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amber 11-30-2008 08:52 AM

Gluten-Free Oven Use
 
I have a friend who's gluten intolerant (like really really intolerant) and I'm wondering if anyone else has any ideas for using the oven both for her and for everyone else. Does the gluten that's scattered around the oven get killed at such high temperatures? Would using a pizza stone specifically for her be the way to go?

Any ideas would be appreciated.

Amber

egalecki 11-30-2008 11:54 AM

Re: Gluten-Free Oven Use
 
I don't know, but just for safety's sake, I'd use the stone. More work for you, but potentially a lot less misery for her.

amber 11-30-2008 11:59 AM

Re: Gluten-Free Oven Use
 
That's what we were thinking - Has anyone else had luck with this?

egalecki 11-30-2008 12:06 PM

Re: Gluten-Free Oven Use
 
You're right, the question is whether or not the gluten is rendered harmless by the intense heat. I just don't know that. If the pizza stone hasn't had gluten on it, I don't see why it wouldn't be ok. I have a child allergic to shrimp, and while so far it's only been some mild swelling upon exposure, you'd better believe that I do everything I can to avoid exposure of any kind. The problem comes when she eats out- I got a frantic phone call the first week of college when she realized that the fried rice she'd just eaten had shrimp in it. :eek: She was ok, thank goodness, but it scared her enough to remember to ask what things have in them from then on!!!

CanuckJim 11-30-2008 01:38 PM

Re: Gluten-Free Oven Use
 
Amber and all,

Strange how these allergies develop. I've been called "iron gut," because I've always been able to eat anything without problems, fish to fowl, domestic or wild, weird and not. No more. I cheaped out one day two months ago and bought some cans of flaked tuna at a ridiculously low price, name brand, too. Two hours after the tuna salad sandwich, I thought I was going to die. A projectile response does not do justice to the violence of the reaction. Twice since then, I've eaten shrimp (one of my favourite foods) and had exactly the same reaction within minutes. Looks like my system is saying, "Them days are over, buddy, live with it." What's even stranger is fresh water or salt water fish seems okay. At least I'll save a heap of dough (baker's joke) on lobster.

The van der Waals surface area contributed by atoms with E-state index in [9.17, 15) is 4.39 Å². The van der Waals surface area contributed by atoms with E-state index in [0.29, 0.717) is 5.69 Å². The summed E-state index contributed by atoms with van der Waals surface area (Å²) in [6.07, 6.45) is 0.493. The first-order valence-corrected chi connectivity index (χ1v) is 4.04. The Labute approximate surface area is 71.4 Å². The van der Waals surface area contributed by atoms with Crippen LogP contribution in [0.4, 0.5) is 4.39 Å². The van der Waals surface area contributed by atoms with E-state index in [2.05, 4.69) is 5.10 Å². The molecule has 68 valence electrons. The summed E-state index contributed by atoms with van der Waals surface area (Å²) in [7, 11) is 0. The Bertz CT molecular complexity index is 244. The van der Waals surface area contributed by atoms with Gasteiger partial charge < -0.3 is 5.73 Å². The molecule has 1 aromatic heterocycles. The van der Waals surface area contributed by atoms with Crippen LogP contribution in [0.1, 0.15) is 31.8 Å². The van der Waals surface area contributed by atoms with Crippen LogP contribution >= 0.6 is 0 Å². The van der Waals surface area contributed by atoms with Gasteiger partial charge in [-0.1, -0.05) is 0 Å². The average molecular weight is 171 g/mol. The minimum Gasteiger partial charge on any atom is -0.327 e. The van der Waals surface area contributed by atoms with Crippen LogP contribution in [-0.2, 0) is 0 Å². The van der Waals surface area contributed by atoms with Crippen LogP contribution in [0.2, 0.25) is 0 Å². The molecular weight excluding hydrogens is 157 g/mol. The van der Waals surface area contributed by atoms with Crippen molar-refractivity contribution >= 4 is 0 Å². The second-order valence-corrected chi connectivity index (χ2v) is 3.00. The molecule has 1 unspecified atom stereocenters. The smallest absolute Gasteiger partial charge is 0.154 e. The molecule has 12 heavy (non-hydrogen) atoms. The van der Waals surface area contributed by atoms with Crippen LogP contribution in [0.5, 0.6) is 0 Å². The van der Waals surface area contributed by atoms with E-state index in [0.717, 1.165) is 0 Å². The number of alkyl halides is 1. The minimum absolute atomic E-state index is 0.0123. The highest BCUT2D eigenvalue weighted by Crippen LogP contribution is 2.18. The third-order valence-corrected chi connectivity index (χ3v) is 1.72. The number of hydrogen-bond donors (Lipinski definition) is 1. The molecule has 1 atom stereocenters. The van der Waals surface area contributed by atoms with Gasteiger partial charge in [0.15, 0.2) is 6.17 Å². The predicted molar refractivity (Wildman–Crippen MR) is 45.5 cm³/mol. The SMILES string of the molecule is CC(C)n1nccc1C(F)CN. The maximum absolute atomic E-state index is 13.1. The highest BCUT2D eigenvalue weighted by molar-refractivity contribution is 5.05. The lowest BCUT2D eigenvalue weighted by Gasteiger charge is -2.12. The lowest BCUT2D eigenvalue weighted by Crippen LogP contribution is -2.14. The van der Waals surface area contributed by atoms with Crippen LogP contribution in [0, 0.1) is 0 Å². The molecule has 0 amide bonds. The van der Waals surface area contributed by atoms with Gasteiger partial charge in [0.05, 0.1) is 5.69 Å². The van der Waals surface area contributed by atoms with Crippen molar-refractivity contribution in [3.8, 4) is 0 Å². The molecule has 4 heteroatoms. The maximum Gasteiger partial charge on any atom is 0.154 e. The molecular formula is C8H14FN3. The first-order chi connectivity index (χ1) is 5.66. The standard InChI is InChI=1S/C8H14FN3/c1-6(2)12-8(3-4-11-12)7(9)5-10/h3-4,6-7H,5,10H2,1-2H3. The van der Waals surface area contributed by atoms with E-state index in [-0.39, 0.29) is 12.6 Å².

Best to be safe than sorry in the bathroom later.

Jim

egalecki 11-30-2008 02:21 PM

Re: Gluten-Free Oven Use
 
I have the same problem with scallops. I love them and had eaten them all my life, but a number of years ago I had 3 episodes in a row in which I ended up not knowing whether to face the toilet or sit on it- my dad finally said "Just stop eating the @#$% things!". I was trying to blame it on bad scallops, but no one else was sick.....:rolleyes:

But no other fish or shellfish does that to me at all.

amber 11-30-2008 03:26 PM

Re: Gluten-Free Oven Use
 
I agree - better safe than sorry. We're thinking we can have a pizza stone that we use only for her and then remove and wash it when we're done. That and cook her stuff first...

DrakeRemoray 11-30-2008 04:38 PM

Re: Gluten-Free Oven Use
 
Gluten is definitely not killed off by heat...You will prob end up cooking whatever pizza recipe you find on a sheet pan for her anyway...not too much stretchy pizza dough without gluten...

amber 11-30-2008 05:17 PM

Re: Gluten-Free Oven Use
 
Thanks, it's nice to have a few other oppinions

Archena 11-30-2008 05:25 PM

Re: Gluten-Free Oven Use
 
Drake's right - even if high heat would destroy gluten the pizza itself never reaches those temps. Pizza that does get that hot is called 'charcoal'. A dedicated stone and meticulous cleaning are your best bet.

Your prep area is the greater risk. If you're going to cross contaminate that's where it will happen. If she's that intolerant use a different prep area or do a complete wipe down before prepping hers - especially if they are seconds. You're more likely to make a mistake once you've done it a few times and the paranoia wears off.

You might try the (awful sounding) alternative of pork rind crust. I can probably find a link if you like.


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